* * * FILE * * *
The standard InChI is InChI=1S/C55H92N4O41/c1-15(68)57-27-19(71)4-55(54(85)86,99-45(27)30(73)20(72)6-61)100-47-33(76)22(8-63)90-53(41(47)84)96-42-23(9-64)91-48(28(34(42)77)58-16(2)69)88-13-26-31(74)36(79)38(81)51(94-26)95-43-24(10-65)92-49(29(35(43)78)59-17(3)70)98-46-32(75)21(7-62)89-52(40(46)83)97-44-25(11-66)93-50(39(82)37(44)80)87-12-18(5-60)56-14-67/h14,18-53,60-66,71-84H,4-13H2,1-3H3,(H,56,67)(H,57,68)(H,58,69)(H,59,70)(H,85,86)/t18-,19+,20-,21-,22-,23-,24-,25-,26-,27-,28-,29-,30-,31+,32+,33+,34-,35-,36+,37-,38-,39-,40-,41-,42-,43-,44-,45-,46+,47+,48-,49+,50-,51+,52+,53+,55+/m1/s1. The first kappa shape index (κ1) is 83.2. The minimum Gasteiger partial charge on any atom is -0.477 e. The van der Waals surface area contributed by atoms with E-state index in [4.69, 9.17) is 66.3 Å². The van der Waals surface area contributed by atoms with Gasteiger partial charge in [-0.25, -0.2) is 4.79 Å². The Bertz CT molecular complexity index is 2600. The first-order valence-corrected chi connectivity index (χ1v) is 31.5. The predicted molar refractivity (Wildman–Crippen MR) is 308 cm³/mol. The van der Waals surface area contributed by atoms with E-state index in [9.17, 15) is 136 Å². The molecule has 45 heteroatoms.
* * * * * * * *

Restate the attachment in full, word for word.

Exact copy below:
The standard InChI is InChI=1S/C55H92N4O41/c1-15(68)57-27-19(71)4-55(54(85)86,99-45(27)30(73)20(72)6-61)100-47-33(76)22(8-63)90-53(41(47)84)96-42-23(9-64)91-48(28(34(42)77)58-16(2)69)88-13-26-31(74)36(79)38(81)51(94-26)95-43-24(10-65)92-49(29(35(43)78)59-17(3)70)98-46-32(75)21(7-62)89-52(40(46)83)97-44-25(11-66)93-50(39(82)37(44)80)87-12-18(5-60)56-14-67/h14,18-53,60-66,71-84H,4-13H2,1-3H3,(H,56,67)(H,57,68)(H,58,69)(H,59,70)(H,85,86)/t18-,19+,20-,21-,22-,23-,24-,25-,26-,27-,28-,29-,30-,31+,32+,33+,34-,35-,36+,37-,38-,39-,40-,41-,42-,43-,44-,45-,46+,47+,48-,49+,50-,51+,52+,53+,55+/m1/s1. The first kappa shape index (κ1) is 83.2. The minimum Gasteiger partial charge on any atom is -0.477 e. The van der Waals surface area contributed by atoms with E-state index in [4.69, 9.17) is 66.3 Å². The van der Waals surface area contributed by atoms with Gasteiger partial charge in [-0.25, -0.2) is 4.79 Å². The Bertz CT molecular complexity index is 2600. The first-order valence-corrected chi connectivity index (χ1v) is 31.5. The predicted molar refractivity (Wildman–Crippen MR) is 308 cm³/mol. The van der Waals surface area contributed by atoms with E-state index in [9.17, 15) is 136 Å². The molecule has 45 heteroatoms.